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With new recreational marijuana businesses comes the new practice of branding the product itself. Though back-alley sellers have advertised their marijuana for years, the beginning of a legal market opens up the process to the enjoyment, and the scrutiny, of the public at large. So, let’s talk about some of the ways of developing a brand that’s a viable competitor in this brave new world, without cheapening credibility or perpetuating the stoner stereo type.
Who are you as a business? Obviously, processors, producers or retailers will serve as marijuana businesses, but there must be some story behind the reason a small business begins. As an entrepreneur, establishing a brand must define a unique story for your product or location and express it to customers in an enticing way. Conduct market research to help you determine what your customers find enticing.
Even if you know what you are about, you must begin the branding process from the position that costumers have no idea what you offer. Too often brand messaging can try to relay a complicated story or a cumbersome identity, which leave potential customers yawning or looking away. Be straight forward and simple about why users should care about the marijuana products you offer.
Everything you create from a logo, to a slogan, to a message can vanish with a little help from inconsistency. Constantly changing the design, language of your advertising, or the story you hope to spread ultimately leads to confusion and customers who ignore what you offer. Find what makes you unique and repeat that until the whole brand becomes appreciated by veteran customers and recognizable by newbies.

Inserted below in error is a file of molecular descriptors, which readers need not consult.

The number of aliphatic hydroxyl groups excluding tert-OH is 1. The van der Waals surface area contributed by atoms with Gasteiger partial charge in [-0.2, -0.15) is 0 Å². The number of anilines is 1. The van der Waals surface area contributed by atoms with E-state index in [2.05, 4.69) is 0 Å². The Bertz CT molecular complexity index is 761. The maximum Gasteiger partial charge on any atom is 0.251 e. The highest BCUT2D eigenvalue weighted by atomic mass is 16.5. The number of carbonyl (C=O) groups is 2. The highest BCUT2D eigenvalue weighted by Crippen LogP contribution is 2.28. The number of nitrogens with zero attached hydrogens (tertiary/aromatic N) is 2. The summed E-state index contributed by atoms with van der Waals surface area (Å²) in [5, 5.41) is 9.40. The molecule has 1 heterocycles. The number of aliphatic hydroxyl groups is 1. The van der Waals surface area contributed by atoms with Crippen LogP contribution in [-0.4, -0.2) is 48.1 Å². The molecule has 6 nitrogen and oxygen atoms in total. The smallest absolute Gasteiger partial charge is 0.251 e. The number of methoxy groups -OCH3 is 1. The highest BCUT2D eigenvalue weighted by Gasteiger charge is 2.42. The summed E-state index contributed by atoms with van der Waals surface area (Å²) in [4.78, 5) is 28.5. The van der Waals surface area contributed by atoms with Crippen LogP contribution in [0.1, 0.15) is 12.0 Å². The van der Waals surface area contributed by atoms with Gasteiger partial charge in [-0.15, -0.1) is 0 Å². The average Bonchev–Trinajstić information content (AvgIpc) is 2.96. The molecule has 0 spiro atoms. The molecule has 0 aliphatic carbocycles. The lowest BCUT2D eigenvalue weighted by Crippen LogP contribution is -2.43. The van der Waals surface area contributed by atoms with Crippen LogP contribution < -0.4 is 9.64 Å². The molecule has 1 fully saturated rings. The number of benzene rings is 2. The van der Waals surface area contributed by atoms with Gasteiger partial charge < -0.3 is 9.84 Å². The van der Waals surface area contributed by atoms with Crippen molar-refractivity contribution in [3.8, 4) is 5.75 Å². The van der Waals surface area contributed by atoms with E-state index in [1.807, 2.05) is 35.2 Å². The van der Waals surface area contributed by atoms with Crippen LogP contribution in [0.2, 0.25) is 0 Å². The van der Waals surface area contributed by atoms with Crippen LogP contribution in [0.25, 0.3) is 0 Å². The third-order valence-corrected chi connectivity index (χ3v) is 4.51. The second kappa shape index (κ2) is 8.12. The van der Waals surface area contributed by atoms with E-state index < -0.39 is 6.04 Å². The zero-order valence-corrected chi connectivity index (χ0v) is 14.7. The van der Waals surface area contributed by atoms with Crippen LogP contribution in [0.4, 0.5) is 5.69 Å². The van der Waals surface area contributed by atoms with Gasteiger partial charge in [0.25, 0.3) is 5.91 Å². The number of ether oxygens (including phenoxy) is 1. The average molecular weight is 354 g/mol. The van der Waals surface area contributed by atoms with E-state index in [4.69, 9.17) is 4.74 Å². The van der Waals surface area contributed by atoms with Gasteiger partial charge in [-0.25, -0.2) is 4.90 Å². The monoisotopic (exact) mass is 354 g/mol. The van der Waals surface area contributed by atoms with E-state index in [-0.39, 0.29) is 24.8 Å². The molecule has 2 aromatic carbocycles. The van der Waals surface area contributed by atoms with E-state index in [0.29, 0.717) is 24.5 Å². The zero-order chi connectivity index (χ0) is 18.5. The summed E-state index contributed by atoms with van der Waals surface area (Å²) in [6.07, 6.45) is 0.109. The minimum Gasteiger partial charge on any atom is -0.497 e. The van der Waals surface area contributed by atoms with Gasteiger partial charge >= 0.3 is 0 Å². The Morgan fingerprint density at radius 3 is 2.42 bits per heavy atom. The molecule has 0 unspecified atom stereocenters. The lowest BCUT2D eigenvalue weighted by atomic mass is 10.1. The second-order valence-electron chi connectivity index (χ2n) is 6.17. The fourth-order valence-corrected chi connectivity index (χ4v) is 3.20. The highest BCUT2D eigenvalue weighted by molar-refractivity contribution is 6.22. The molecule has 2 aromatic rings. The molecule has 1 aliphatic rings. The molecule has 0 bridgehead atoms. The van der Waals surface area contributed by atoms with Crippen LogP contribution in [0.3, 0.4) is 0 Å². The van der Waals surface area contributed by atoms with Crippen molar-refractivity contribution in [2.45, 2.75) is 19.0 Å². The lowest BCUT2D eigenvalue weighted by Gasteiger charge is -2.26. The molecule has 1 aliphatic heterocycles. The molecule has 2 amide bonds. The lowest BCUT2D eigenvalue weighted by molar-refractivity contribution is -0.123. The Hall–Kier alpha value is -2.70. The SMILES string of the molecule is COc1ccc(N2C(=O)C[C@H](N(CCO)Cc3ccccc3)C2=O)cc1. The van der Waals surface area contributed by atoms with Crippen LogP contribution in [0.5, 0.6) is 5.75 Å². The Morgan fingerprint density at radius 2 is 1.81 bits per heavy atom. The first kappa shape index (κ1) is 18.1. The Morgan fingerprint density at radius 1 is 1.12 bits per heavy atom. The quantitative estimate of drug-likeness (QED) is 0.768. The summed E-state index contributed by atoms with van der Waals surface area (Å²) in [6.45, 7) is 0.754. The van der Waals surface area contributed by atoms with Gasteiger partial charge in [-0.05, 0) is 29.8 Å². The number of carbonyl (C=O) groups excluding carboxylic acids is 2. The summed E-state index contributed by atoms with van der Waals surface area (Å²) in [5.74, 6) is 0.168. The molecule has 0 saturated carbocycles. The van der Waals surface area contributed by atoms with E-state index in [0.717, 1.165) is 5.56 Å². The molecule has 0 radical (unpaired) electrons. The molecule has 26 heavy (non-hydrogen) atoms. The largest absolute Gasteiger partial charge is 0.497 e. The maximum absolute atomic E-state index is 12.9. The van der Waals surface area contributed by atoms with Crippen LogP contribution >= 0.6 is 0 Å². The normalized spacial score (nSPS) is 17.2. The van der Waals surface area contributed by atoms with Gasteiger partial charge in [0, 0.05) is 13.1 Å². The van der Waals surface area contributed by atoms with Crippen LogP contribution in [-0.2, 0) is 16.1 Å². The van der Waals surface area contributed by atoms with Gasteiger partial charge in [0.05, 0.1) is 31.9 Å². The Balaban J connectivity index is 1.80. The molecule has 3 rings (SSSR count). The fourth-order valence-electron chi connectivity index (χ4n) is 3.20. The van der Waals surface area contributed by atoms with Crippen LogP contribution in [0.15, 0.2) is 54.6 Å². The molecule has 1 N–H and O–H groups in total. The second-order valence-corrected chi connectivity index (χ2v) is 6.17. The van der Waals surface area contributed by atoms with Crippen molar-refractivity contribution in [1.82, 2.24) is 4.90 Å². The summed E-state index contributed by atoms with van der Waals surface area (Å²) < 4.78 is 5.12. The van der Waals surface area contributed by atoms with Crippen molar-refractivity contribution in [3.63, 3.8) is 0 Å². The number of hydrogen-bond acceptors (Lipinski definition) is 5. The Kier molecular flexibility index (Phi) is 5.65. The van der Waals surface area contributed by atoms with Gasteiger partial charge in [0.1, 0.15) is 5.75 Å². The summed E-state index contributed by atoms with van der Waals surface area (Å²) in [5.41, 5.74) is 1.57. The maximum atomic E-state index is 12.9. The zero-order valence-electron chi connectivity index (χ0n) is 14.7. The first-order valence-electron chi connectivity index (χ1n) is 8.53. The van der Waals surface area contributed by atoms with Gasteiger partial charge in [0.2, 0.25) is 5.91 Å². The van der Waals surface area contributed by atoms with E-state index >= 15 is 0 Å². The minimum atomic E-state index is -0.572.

While it may seem like a good idea to fresh entrepreneurs to ‘borrow’ the language, messaging and branding of other, more discernible businesses, don’t do it. Besides being simply uncouth, and potentially illegal, it also makes a small business appear unprofessional to unknowing customers. Essentially, it reeks of having nothing new to offer. And as new strains or retail stores establish themselves, users may look for a different or smaller experience than that given by bigger brands.
Sure, you and everyone involved with the industry takes recreational marijuana seriously, but a very large chunk of the incoming market will approach its usage with a certain skepticism. The new legality will attract many who cautiously resided on the fence for years and now, with an earnest curiosity, they survey the landscape looking for their first experience. Brands, again, should act like consumers are completely unaware of the business. Recreational marijuana brands should provide a welcoming, interesting and attractive package to long-time users and cautious newcomers alike. This inclusive rule will allow the brand to appeal to the widest audience.
At the same time, treat potential customers with respect. While they don’t know anything about your business, they often know more than you would expect. Also, don’t pander to the stereotype of the whacked-out stoner. That is but a tiny niche of the audience who now have an interest in using marijuana. Pandering to that crowd will isolate all the other people that might want to try your products and possibly make your brand their favorite. Developing a brand for any product is never easy. While the lack of a history makes marijuana branding all the more tricky, it also now offers a wide-open space for new brands to rise to the top. Follow these beginning rules so that at the very least you start out on the right foot.
Get Branding Bud: The Commercialization of Cannabis from our very own Chief Brand Officer, David Paleschuck!